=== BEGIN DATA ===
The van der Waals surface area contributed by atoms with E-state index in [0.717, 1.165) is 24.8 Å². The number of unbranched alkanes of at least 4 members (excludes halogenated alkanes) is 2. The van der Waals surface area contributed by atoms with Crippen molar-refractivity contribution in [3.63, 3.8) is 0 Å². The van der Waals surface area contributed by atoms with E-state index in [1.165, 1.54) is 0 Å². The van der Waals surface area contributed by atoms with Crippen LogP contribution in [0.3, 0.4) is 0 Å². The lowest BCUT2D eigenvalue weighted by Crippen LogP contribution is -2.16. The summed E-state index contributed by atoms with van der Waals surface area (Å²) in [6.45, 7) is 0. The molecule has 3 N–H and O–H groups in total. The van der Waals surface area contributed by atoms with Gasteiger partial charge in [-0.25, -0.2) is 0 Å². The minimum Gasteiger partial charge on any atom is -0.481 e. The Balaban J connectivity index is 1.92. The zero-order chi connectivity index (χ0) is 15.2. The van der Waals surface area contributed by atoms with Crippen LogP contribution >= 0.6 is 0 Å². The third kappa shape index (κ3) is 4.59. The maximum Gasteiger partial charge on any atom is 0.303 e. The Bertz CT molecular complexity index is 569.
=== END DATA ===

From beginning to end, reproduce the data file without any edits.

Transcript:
The van der Waals surface area contributed by atoms with E-state index in [0.717, 1.165) is 24.8 Å². The number of unbranched alkanes of at least 4 members (excludes halogenated alkanes) is 2. The van der Waals surface area contributed by atoms with Crippen molar-refractivity contribution in [3.63, 3.8) is 0 Å². The van der Waals surface area contributed by atoms with E-state index in [1.165, 1.54) is 0 Å². The van der Waals surface area contributed by atoms with Crippen LogP contribution in [0.3, 0.4) is 0 Å². The lowest BCUT2D eigenvalue weighted by Crippen LogP contribution is -2.16. The summed E-state index contributed by atoms with van der Waals surface area (Å²) in [6.45, 7) is 0. The molecule has 3 N–H and O–H groups in total. The van der Waals surface area contributed by atoms with Gasteiger partial charge in [-0.25, -0.2) is 0 Å². The minimum Gasteiger partial charge on any atom is -0.481 e. The Balaban J connectivity index is 1.92. The zero-order chi connectivity index (χ0) is 15.2. The van der Waals surface area contributed by atoms with Crippen LogP contribution >= 0.6 is 0 Å². The third kappa shape index (κ3) is 4.59. The maximum Gasteiger partial charge on any atom is 0.303 e. The Bertz CT molecular complexity index is 569.